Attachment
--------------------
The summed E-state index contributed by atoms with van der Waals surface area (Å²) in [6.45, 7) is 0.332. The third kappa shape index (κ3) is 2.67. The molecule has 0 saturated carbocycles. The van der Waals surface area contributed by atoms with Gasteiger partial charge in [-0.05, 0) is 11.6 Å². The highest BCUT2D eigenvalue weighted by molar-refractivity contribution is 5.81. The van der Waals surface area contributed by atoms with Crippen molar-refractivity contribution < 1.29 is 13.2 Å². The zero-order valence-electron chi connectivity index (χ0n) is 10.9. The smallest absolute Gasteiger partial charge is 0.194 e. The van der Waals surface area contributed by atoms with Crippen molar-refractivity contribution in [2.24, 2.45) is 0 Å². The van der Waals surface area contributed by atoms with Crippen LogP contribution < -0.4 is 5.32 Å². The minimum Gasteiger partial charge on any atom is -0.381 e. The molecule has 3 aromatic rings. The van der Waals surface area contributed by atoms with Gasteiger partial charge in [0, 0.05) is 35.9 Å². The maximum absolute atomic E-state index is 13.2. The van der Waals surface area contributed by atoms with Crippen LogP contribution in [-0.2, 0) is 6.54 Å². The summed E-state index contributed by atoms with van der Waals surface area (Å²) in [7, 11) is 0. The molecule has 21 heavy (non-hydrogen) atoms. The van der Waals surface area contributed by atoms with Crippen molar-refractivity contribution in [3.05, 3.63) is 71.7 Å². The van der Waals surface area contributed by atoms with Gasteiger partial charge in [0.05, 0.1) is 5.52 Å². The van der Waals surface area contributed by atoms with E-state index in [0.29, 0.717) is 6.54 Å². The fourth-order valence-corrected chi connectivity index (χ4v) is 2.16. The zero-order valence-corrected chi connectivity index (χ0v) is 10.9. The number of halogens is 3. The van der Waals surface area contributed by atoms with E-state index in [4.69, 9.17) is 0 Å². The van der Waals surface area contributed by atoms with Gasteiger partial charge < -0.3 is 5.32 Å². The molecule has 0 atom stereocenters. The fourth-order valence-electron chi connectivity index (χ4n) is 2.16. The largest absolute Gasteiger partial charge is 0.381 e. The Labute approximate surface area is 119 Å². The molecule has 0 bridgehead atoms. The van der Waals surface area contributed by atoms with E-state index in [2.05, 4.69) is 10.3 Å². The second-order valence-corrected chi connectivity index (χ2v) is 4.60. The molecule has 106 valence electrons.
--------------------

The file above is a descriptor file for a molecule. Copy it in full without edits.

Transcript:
The summed E-state index contributed by atoms with van der Waals surface area (Å²) in [6.45, 7) is 0.332. The third kappa shape index (κ3) is 2.67. The molecule has 0 saturated carbocycles. The van der Waals surface area contributed by atoms with Gasteiger partial charge in [-0.05, 0) is 11.6 Å². The highest BCUT2D eigenvalue weighted by molar-refractivity contribution is 5.81. The van der Waals surface area contributed by atoms with Crippen molar-refractivity contribution < 1.29 is 13.2 Å². The zero-order valence-electron chi connectivity index (χ0n) is 10.9. The smallest absolute Gasteiger partial charge is 0.194 e. The van der Waals surface area contributed by atoms with Crippen molar-refractivity contribution in [2.24, 2.45) is 0 Å². The van der Waals surface area contributed by atoms with Crippen LogP contribution < -0.4 is 5.32 Å². The minimum Gasteiger partial charge on any atom is -0.381 e. The molecule has 3 aromatic rings. The van der Waals surface area contributed by atoms with Gasteiger partial charge in [0, 0.05) is 35.9 Å². The maximum absolute atomic E-state index is 13.2. The van der Waals surface area contributed by atoms with Crippen LogP contribution in [-0.2, 0) is 6.54 Å². The summed E-state index contributed by atoms with van der Waals surface area (Å²) in [7, 11) is 0. The molecule has 21 heavy (non-hydrogen) atoms. The van der Waals surface area contributed by atoms with Crippen molar-refractivity contribution in [3.05, 3.63) is 71.7 Å². The van der Waals surface area contributed by atoms with Gasteiger partial charge in [0.05, 0.1) is 5.52 Å². The van der Waals surface area contributed by atoms with E-state index in [0.29, 0.717) is 6.54 Å². The fourth-order valence-corrected chi connectivity index (χ4v) is 2.16. The zero-order valence-corrected chi connectivity index (χ0v) is 10.9. The number of halogens is 3. The van der Waals surface area contributed by atoms with E-state index in [4.69, 9.17) is 0 Å². The van der Waals surface area contributed by atoms with Gasteiger partial charge < -0.3 is 5.32 Å². The molecule has 0 atom stereocenters. The fourth-order valence-electron chi connectivity index (χ4n) is 2.16. The largest absolute Gasteiger partial charge is 0.381 e. The Labute approximate surface area is 119 Å². The molecule has 0 bridgehead atoms. The van der Waals surface area contributed by atoms with E-state index in [2.05, 4.69) is 10.3 Å². The second-order valence-corrected chi connectivity index (χ2v) is 4.60. The molecule has 106 valence electrons.